Take the 2-minute tour ×
Stack Overflow is a question and answer site for professional and enthusiast programmers. It's 100% free.

Looking for a simple answer to some virtualbox options.. What are the differences between Clone & Snapshot & Backup? Which should be used when?

I've just started with virtualbox & have Ubuntu running on OS X as host.

Basically i have setup Android SDK & ADK and other tools. Just before i start building, i want to have a "backup" where if anything goes wrong, i can just revert to this instance of a clean installation. Previously i had a situation where Ubuntu locked me out completely & i was unable to do much other than a complete re-install.

Would it be just alright to have a snapshot & revert to this snapshot if something goes wrong? Or would i need a clone of it? or both? and to backup, is it just sufficient to have a copy of the folder alone?


share|improve this question

1 Answer 1

up vote 5 down vote accepted

Clone: Duplicates your VM. It can be a linked clone referenced to your original VM via a snapshot, or it can be a full clone. You can create a clone to compact your disk image like VMware's Compact tool: use your virtualized OS to fill your free space with zeroes (Eraser Portable on Windows, cat /dev/zero > ~/dsfargegfgsfds then rm ~/dsfargegfgsfds on Linux), delete any temporary files, and clone your VM; the new disk image will be created without the zeroed-out free space.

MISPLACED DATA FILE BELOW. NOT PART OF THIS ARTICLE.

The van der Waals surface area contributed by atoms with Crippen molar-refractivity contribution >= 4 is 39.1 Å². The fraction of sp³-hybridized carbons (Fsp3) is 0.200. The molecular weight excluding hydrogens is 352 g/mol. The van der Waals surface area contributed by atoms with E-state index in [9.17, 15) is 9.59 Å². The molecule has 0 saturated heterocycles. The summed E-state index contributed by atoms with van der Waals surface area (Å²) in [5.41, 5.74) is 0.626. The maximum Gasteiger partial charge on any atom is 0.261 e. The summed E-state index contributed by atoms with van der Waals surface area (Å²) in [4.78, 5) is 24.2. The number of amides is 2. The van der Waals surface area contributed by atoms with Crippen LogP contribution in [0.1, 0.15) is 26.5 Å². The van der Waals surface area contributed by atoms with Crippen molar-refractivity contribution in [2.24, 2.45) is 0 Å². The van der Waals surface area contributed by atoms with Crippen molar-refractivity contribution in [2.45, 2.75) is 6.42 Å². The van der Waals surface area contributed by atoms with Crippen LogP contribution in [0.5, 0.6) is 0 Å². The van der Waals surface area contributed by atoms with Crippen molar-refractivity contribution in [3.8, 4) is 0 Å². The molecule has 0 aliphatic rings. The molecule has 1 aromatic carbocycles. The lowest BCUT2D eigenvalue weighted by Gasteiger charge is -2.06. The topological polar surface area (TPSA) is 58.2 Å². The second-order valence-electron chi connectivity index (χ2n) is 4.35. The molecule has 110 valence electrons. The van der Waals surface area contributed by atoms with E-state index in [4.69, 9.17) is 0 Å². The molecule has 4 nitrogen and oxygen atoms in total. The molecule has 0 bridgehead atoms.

Snapshot: A kind of restoration point. When you create a snapshot VirtualBox will start saving new writes to the virtual disk to a differential image, when reading it will take into account the differential image as well as the drive. When you restore a snapshot you're basically telling VirtualBox to ignore the snapshots that don't lead to the specified restoration point.

Export: A packaged archive that contains your VM's hard drive image and configuration.

In my experience VirtualBox is a flimsy and fickle program that can fail unexpectedly in terrible ways (right now I'm trying to rescue a disk image that corrupted due to a program crash), so back up very often. Back in college I must have accumulated like 25 GB of VM backups out of a VM that was, like, 2 GB tops, because for every single little thing I had to export my progress or risk losing days of work and missing an assignment deadline.

share|improve this answer

Your Answer


By posting your answer, you agree to the privacy policy and terms of service.

Not the answer you're looking for? Browse other questions tagged or ask your own question.